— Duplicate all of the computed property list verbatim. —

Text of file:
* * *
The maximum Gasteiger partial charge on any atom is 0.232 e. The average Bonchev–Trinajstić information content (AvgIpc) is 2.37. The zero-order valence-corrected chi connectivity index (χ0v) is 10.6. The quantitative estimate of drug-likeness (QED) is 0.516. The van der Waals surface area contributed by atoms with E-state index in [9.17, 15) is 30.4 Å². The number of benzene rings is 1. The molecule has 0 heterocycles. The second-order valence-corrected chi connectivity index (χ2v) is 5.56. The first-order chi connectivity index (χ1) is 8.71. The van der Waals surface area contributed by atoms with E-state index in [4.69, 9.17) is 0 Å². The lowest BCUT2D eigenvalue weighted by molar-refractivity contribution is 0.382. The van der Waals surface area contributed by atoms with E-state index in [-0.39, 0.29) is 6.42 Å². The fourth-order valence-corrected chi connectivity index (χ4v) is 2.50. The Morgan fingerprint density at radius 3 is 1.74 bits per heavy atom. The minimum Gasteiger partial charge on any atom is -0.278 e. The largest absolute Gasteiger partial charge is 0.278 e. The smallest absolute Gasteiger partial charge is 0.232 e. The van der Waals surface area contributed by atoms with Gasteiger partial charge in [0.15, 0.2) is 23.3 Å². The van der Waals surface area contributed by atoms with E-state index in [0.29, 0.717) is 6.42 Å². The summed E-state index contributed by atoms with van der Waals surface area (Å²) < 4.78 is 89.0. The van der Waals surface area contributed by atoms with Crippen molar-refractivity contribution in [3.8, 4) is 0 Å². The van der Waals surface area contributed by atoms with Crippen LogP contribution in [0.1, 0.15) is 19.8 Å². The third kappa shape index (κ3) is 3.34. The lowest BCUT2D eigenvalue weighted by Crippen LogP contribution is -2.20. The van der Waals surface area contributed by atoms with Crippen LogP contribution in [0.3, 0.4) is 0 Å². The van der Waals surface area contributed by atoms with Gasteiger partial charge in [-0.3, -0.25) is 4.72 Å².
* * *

The maximum Gasteiger partial charge on any atom is 0.232 e. The average Bonchev–Trinajstić information content (AvgIpc) is 2.37. The zero-order valence-corrected chi connectivity index (χ0v) is 10.6. The quantitative estimate of drug-likeness (QED) is 0.516. The van der Waals surface area contributed by atoms with E-state index in [9.17, 15) is 30.4 Å². The number of benzene rings is 1. The molecule has 0 heterocycles. The second-order valence-corrected chi connectivity index (χ2v) is 5.56. The first-order chi connectivity index (χ1) is 8.71. The van der Waals surface area contributed by atoms with E-state index in [4.69, 9.17) is 0 Å². The lowest BCUT2D eigenvalue weighted by molar-refractivity contribution is 0.382. The van der Waals surface area contributed by atoms with E-state index in [-0.39, 0.29) is 6.42 Å². The fourth-order valence-corrected chi connectivity index (χ4v) is 2.50. The Morgan fingerprint density at radius 3 is 1.74 bits per heavy atom. The minimum Gasteiger partial charge on any atom is -0.278 e. The largest absolute Gasteiger partial charge is 0.278 e. The smallest absolute Gasteiger partial charge is 0.232 e. The van der Waals surface area contributed by atoms with Gasteiger partial charge in [0.15, 0.2) is 23.3 Å². The van der Waals surface area contributed by atoms with E-state index in [0.29, 0.717) is 6.42 Å². The summed E-state index contributed by atoms with van der Waals surface area (Å²) < 4.78 is 89.0. The van der Waals surface area contributed by atoms with Crippen molar-refractivity contribution in [3.8, 4) is 0 Å². The van der Waals surface area contributed by atoms with Crippen LogP contribution in [0.1, 0.15) is 19.8 Å². The third kappa shape index (κ3) is 3.34. The lowest BCUT2D eigenvalue weighted by Crippen LogP contribution is -2.20. The van der Waals surface area contributed by atoms with Crippen LogP contribution in [0.3, 0.4) is 0 Å². The van der Waals surface area contributed by atoms with Gasteiger partial charge in [-0.3, -0.25) is 4.72 Å².